Sheffield teenager found dead after police search ‘had been failed by the system’

A 15-year-old from Sheffield who jumped to his death was ‘failed’ by the system, an inquest found.

By The Newsroom
Tuesday, 28th May 2019, 9:57 am
Updated Friday, 31st May 2019, 3:16 pm

Noah Lomax, from Crookes, was found dead in Conisbrough, Doncaster, on August 2 last year, the day after being reported missing by his family.

An inquest, which concluded he had deliberately leapt to his death on August 1, heard how the teenager had a history of mental health problems, had attempted suicide in 2017, and his mother learned last summer that he had been planning to take his own life.

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Noah Lomax

However, Sheffield Coroner’s Court was told there had been a delay in getting him the help he needed, due to poor communication between his doctor and mental health experts.

Had his case been given the priority it deserved, assistant coroner Angharad Davies found, he would have been seen days before he ended up taking his own life.

However, she stated that it was impossible to say whether or not this might have saved him.

Noah Lomax.

Ms Davies noted that Sheffield Children’s NHS Foundation Trust, which is responsible for Sheffield Child & Adolescent Mental Health Service (CAMHS), had admitted ‘non-causative failings’.

The trust accepted that its protocol at the time was ‘not sufficiently robust’ and changes have since been made.

CAMHS now calls doctors to request extra details when needed, and contacts GPs and families when referrals are declined.

It has also updated the guidance to help GPs fill in referral forms, improved information sharing with GPs and has plans in place to accept self-referrals from young people and their carers by next year.

Noah Lomax

However, Ms Davies believes changing the referral form to help under-pressure GPs may reduce the risk of future deaths, and she plans to write to the trust to make this point.

The inquest heard how in July last year, Noah’s mother Claire McGettigan was alerted by a friend of her son’s that he had confided plans to take his own life.

She took Noah to see his GP, Dr Heather Peat, at The Crookes Practice on July 9, and Dr Peat referred him to CAMHS for treatment.

However, the inquest heard how the referral was rejected as the form contained insufficient detail.

The mental health service wrote back to Dr Peat requesting more information, and she told how she had planned to ask for those details at a follow-up appointment with Noah and his mother scheduled for August 6.

Had CAMHS chased up the case and learned Noah had a plan in place to take his own life, the inquest heard, an urgent appointment would have been organised for July 30 or 31.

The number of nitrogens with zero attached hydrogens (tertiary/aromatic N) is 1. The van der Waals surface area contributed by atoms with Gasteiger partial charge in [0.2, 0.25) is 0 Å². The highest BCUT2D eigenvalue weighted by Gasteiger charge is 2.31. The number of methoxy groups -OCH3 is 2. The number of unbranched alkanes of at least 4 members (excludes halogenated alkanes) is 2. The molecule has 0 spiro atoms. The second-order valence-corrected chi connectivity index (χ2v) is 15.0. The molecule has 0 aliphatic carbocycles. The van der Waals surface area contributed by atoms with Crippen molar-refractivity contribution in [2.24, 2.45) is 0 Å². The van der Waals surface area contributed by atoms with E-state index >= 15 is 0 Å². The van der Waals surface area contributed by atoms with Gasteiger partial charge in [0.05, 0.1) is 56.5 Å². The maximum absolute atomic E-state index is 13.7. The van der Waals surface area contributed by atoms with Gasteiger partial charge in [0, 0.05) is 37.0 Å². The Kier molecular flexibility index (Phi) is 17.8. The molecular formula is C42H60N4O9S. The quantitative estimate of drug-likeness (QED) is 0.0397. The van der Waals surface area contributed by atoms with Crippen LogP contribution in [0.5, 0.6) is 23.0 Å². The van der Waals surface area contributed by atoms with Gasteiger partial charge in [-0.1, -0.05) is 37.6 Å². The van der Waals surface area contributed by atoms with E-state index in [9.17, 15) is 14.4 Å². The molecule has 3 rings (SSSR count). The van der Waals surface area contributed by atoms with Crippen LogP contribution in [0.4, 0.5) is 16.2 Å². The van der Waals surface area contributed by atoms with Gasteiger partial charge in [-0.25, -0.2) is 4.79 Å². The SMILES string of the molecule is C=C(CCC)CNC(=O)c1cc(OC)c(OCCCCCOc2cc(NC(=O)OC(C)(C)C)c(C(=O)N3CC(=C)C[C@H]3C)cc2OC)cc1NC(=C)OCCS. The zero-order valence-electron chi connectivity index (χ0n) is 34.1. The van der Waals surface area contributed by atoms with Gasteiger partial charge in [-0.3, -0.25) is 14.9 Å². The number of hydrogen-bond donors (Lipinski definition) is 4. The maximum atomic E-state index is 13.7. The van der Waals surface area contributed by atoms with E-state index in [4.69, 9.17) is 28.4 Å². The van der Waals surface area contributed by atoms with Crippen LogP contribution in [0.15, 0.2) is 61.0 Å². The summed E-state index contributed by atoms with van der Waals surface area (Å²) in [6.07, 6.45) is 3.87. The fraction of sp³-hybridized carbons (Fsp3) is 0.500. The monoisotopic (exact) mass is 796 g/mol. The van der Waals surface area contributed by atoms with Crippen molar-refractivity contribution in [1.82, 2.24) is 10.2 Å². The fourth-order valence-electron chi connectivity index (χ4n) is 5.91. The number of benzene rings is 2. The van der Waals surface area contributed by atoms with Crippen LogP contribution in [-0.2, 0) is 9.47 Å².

In her written conclusion published last Friday, Ms Davies wrote that CAMHS should have taken ‘proactive steps’ to obtain the missing information and had it done so it would have concluded Noah was at ‘high risk’ and required an urgent appointment within two weeks.

“Had the urgent referral been made Noah would have received an appointment with CAMHS on either July 30 or 31 when he returned from holiday,” she wrote.

”It is not possible to say on the evidence what effect a CAMHS appointment would have had on Noah’s state of mind and planning.

“Specifically, it is not possible to say that the lack of appointment contributed more than minimally, negligibly or trivially to Noah’s death.”

Sadie Simpson, of Switalskis Solicitors, who represented Noah’s family, said: “Noah’s family are really pleased that the coroner recognised there were failings on behalf of both Noah’s GP and the trust, and that she made a recommendation to prevent future deaths.

“They can only hope that from these obviously really unfortunate circumstances changes are made which could prevent more families going through what they are.”

Dr Jeff Perring, medical director at Sheffield Children's NHS Foundation Trust, said: “Our thoughts are with the family for the terrible loss of their son Noah.

“While it may not have made any difference for Noah, we have reviewed our processes and have made a number of changes to safeguard children being referred to CAMHS.”

He added that the trust had taken on board the coroner’s recommendation to review the referral form again, saying ‘this work is already underway’.

They told how a fundraising appeal launched in his memory has raised nearly £10,000, which is already helping young people like him from the LGBT+ community.

You can still donate to the Noah Lomax fund for LGBT teen mental health, at:

If you need to talk, you can call Samaritans on 116 123.